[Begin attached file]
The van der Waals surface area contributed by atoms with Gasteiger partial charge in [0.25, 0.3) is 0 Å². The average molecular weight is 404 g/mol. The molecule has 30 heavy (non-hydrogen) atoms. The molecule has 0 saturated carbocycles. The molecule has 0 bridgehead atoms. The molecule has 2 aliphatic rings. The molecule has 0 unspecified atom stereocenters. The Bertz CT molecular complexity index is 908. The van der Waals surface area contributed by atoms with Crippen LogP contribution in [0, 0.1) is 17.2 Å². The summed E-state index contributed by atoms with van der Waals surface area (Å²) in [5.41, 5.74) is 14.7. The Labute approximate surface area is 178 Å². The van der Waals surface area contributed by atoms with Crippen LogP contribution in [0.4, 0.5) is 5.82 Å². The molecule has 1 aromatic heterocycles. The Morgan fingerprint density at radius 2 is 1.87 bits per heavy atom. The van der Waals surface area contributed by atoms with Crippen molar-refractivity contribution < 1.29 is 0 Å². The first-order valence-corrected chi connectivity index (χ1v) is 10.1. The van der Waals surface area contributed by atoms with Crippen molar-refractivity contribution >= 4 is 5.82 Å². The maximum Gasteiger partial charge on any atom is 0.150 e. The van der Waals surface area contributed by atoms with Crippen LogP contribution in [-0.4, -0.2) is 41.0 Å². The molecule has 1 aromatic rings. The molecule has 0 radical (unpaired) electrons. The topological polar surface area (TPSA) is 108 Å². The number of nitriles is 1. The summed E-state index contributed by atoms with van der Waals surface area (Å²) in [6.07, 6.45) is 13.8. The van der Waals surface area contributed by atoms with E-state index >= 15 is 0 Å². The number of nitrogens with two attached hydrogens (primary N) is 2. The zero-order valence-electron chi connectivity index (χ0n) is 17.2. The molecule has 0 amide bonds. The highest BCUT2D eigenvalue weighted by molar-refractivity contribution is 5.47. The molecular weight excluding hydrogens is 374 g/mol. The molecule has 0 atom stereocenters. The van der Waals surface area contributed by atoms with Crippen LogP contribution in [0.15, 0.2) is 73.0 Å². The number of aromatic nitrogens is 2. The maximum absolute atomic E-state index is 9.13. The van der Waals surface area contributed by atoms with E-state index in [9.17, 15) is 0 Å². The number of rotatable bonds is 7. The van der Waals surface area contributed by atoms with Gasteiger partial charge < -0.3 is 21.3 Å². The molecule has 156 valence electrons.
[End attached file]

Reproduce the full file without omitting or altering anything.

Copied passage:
The van der Waals surface area contributed by atoms with Gasteiger partial charge in [0.25, 0.3) is 0 Å². The average molecular weight is 404 g/mol. The molecule has 30 heavy (non-hydrogen) atoms. The molecule has 0 saturated carbocycles. The molecule has 0 bridgehead atoms. The molecule has 2 aliphatic rings. The molecule has 0 unspecified atom stereocenters. The Bertz CT molecular complexity index is 908. The van der Waals surface area contributed by atoms with Crippen LogP contribution in [0, 0.1) is 17.2 Å². The summed E-state index contributed by atoms with van der Waals surface area (Å²) in [5.41, 5.74) is 14.7. The Labute approximate surface area is 178 Å². The van der Waals surface area contributed by atoms with Crippen LogP contribution in [0.4, 0.5) is 5.82 Å². The molecule has 1 aromatic heterocycles. The Morgan fingerprint density at radius 2 is 1.87 bits per heavy atom. The van der Waals surface area contributed by atoms with Crippen molar-refractivity contribution < 1.29 is 0 Å². The first-order valence-corrected chi connectivity index (χ1v) is 10.1. The van der Waals surface area contributed by atoms with Crippen molar-refractivity contribution >= 4 is 5.82 Å². The maximum Gasteiger partial charge on any atom is 0.150 e. The van der Waals surface area contributed by atoms with Crippen LogP contribution in [-0.4, -0.2) is 41.0 Å². The molecule has 1 aromatic rings. The molecule has 0 radical (unpaired) electrons. The topological polar surface area (TPSA) is 108 Å². The number of nitriles is 1. The summed E-state index contributed by atoms with van der Waals surface area (Å²) in [6.07, 6.45) is 13.8. The van der Waals surface area contributed by atoms with E-state index >= 15 is 0 Å². The number of nitrogens with two attached hydrogens (primary N) is 2. The zero-order valence-electron chi connectivity index (χ0n) is 17.2. The molecule has 0 amide bonds. The highest BCUT2D eigenvalue weighted by molar-refractivity contribution is 5.47. The molecular weight excluding hydrogens is 374 g/mol. The molecule has 0 atom stereocenters. The van der Waals surface area contributed by atoms with Crippen LogP contribution in [0.15, 0.2) is 73.0 Å². The number of aromatic nitrogens is 2. The maximum absolute atomic E-state index is 9.13. The van der Waals surface area contributed by atoms with E-state index in [9.17, 15) is 0 Å². The number of rotatable bonds is 7. The van der Waals surface area contributed by atoms with Gasteiger partial charge < -0.3 is 21.3 Å². The molecule has 156 valence electrons.